3 insights, 2 findings, 1 action (December 12, 2019)
It’s the holiday season, and I’m in a generous mood, excited to share insightful knowledge, helpful strategies, and useful tips to enable you to live the best retirement possible.
Please enjoy these three Insights, two findings, and one action for the week...
3 INSIGHTS FROM ME
I. A retirement income strategy equals retirement success.
Apart from taxes, retirement will be your largest lifetime expense. And crucial to meeting this expense is the need for a comprehensive retirement income strategy that combines the best retirement income tools to optimize the balance between meeting various goals (expenses) and managing the retirement risks that stand in the way of those goals.
Your retirement income strategy will go a long way in determining whether you have a successful retirement.
II. Delaying Social Security is one of the smartest retirement planning moves.
Many claim Social Security benefits at age 62 because of a lack of other retirement income sources. However, claiming benefits early or even at full retirement age may not be a wise move because claiming early passes up larger checks in later years of retirement. An additional benefit of delaying Social Security is a reduction in various retirement risks such as market (investment), inflation (cost of living), longevity (living longer), and cognitive (old age).
Delaying Social Security can...
increase the spousal survival benefit because the surviving spouse receives the larger of the two benefits for the rest of his or her life
increase the amount of inflation-protected income as Social Security has built-in cost of livings increases to keep pace with inflation
simplify financial management and decision-making as benefits are known in advance
extend the life of other assets as an increased benefit means less is needed from other resources
decrease market risk by increasing the amount of income free from market ups and downs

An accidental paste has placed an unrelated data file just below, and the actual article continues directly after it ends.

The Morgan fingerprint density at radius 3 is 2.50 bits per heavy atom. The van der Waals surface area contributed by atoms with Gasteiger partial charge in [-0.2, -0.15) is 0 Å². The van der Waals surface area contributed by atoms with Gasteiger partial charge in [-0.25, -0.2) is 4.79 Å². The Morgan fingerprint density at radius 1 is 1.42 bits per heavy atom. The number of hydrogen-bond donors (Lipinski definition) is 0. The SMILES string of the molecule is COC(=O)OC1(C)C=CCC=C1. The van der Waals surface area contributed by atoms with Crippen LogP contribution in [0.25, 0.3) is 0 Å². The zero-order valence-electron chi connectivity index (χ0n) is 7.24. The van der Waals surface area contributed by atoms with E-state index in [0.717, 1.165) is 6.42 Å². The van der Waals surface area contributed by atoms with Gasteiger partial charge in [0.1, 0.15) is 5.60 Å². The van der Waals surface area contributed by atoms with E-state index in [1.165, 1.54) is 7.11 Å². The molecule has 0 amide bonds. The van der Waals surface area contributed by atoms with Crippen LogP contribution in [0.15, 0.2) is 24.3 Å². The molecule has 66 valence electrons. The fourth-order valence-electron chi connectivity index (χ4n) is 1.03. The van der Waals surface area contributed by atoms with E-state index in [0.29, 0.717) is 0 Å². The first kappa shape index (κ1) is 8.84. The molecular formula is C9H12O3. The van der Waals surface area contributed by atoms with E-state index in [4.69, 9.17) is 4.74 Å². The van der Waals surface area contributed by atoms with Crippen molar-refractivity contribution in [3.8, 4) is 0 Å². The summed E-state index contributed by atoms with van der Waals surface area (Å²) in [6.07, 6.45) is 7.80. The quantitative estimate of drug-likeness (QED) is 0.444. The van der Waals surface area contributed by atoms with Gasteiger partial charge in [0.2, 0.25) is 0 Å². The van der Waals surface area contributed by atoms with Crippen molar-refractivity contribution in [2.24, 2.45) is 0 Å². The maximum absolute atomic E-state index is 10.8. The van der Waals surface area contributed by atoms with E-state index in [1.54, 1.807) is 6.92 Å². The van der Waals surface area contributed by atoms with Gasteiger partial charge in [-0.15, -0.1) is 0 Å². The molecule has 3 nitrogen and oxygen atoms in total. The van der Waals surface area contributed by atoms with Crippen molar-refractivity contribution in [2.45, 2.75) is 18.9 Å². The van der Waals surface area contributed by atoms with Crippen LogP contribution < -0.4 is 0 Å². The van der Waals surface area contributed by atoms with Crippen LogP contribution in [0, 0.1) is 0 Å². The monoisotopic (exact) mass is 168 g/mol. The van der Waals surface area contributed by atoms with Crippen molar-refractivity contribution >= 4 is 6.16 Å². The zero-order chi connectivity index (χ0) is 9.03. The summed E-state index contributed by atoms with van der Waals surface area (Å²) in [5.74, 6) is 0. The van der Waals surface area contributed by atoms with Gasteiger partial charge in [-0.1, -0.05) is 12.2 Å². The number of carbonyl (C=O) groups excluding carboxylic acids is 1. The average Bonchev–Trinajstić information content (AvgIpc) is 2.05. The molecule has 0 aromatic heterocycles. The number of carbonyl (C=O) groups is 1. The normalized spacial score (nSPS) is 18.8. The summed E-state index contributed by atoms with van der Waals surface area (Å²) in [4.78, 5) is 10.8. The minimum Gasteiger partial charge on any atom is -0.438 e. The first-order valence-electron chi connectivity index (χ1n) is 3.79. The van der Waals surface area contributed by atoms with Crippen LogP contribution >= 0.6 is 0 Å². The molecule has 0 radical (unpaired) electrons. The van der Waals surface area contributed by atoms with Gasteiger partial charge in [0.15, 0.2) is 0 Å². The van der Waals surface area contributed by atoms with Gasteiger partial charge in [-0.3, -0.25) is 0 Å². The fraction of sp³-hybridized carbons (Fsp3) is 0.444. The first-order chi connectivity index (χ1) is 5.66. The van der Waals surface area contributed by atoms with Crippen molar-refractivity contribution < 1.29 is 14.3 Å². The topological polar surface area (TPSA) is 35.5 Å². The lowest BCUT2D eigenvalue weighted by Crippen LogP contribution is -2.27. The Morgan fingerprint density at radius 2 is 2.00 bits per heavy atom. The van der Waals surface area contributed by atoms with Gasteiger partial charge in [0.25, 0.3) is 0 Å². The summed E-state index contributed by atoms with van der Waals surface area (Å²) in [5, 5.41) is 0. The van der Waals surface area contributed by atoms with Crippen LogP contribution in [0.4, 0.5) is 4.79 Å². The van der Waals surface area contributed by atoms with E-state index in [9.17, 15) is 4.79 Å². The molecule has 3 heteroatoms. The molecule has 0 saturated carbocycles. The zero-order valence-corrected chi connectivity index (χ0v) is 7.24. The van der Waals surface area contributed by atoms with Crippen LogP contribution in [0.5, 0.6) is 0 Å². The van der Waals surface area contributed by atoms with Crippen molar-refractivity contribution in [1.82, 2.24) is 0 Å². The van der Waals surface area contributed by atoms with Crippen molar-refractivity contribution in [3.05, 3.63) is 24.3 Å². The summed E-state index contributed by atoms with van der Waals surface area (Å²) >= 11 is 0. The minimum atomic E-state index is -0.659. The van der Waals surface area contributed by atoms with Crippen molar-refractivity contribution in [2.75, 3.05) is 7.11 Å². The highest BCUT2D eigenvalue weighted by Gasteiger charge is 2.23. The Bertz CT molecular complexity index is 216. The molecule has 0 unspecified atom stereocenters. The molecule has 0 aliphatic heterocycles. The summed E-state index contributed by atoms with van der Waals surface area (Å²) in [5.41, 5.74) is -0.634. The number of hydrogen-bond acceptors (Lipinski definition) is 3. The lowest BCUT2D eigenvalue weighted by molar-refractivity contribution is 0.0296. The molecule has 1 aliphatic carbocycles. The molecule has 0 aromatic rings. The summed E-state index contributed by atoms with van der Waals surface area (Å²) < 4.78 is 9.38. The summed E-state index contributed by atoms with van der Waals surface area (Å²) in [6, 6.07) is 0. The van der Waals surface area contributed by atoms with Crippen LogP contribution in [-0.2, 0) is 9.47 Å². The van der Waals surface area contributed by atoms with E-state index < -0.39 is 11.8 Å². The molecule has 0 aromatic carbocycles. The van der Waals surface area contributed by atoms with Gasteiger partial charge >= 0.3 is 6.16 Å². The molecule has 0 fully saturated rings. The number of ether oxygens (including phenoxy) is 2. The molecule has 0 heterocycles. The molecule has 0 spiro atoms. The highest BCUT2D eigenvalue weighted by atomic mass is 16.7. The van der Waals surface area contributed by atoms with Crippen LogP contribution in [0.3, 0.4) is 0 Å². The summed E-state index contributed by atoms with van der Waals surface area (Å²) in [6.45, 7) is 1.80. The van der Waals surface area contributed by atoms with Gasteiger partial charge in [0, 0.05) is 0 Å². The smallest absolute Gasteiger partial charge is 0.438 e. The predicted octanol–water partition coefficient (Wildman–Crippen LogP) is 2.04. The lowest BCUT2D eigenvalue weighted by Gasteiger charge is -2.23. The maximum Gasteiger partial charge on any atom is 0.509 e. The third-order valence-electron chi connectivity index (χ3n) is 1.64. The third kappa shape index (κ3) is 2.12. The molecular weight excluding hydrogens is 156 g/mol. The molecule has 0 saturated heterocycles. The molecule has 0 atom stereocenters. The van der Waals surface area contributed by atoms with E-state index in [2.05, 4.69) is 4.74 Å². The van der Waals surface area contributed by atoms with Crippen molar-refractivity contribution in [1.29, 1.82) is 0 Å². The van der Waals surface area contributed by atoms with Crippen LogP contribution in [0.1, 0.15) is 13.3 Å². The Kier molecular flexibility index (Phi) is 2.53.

- protect from theft, fraud, elder abuse, and cognitive decline as more of your retirement income is put on autopilot and less is subject to manipulation
III. Enhance your retirement by enhancing your efficiencies.
Your greatest retirement risk is living longer than expected, which means it’s all the more important to plan for a long retirement and focus on efficiencies that support greater lifetime spending and increased amounts left to heirs. Ignoring such long-term, efficiency-improving actions can lead to a permanently reduced standard of living in retirement. Here are a few efficiencies to include in your retirement:
delaying the start of Social Security to increase lifetime benefits
purchasing income annuities to increase sources of stable income
paying a bit more taxes today to enjoy paying lower taxes in the future
opening a reverse mortgage line of credit to extend the life of other assets
making home renovations and living arrangements to age in place to lower long-term care costs
What efficiencies have you incorporated to enhance your retirement efficiency?
I. The top 6 retirement mistakes to avoid.
As you get closer and closer to your retirement party, it’s important to stop and assess your readiness for retirement. Even if you think you are prepared for a sound financial future during your retirement years, you may not have considered these six retirement mistakes. Learn how to avoid them by watching the video below.
II. Women and Retirement
Planning for retirement is difficult, and for women, it can be even tougher. If you have ever wondered why, here are some eye-opening facts:
1 ACTION FOR YOU
I. One task you must complete to successfully transition into retirement.
Well-established research indicates 15 developmental tasks need to be completed while still working to transition into retirement.
We’ll look at one of these tasks for our action item this week and reveal a new one each week.
The completion of these tasks does not suggest a person should retire. However, failing to complete the tasks will put a successful transition into retirement at risk.
This week’s task is related to work: You must decide which of your skills could be easily transferred to a new part-time job if working in retirement is a possibility.
This is important because transferable skills can...
increase human capital (the ability to earn income) when it’s most needed
position you as a valuable resource to your current employer and make you a more attractive candidate to future employers
lower health care costs through continued employer health coverage
delay cognitive decline as continued work keeps the mind active
Have a Question? Want to chat about it?
Until next week,
Mark Sharp, CFP® EA
Mark Sharp Retirement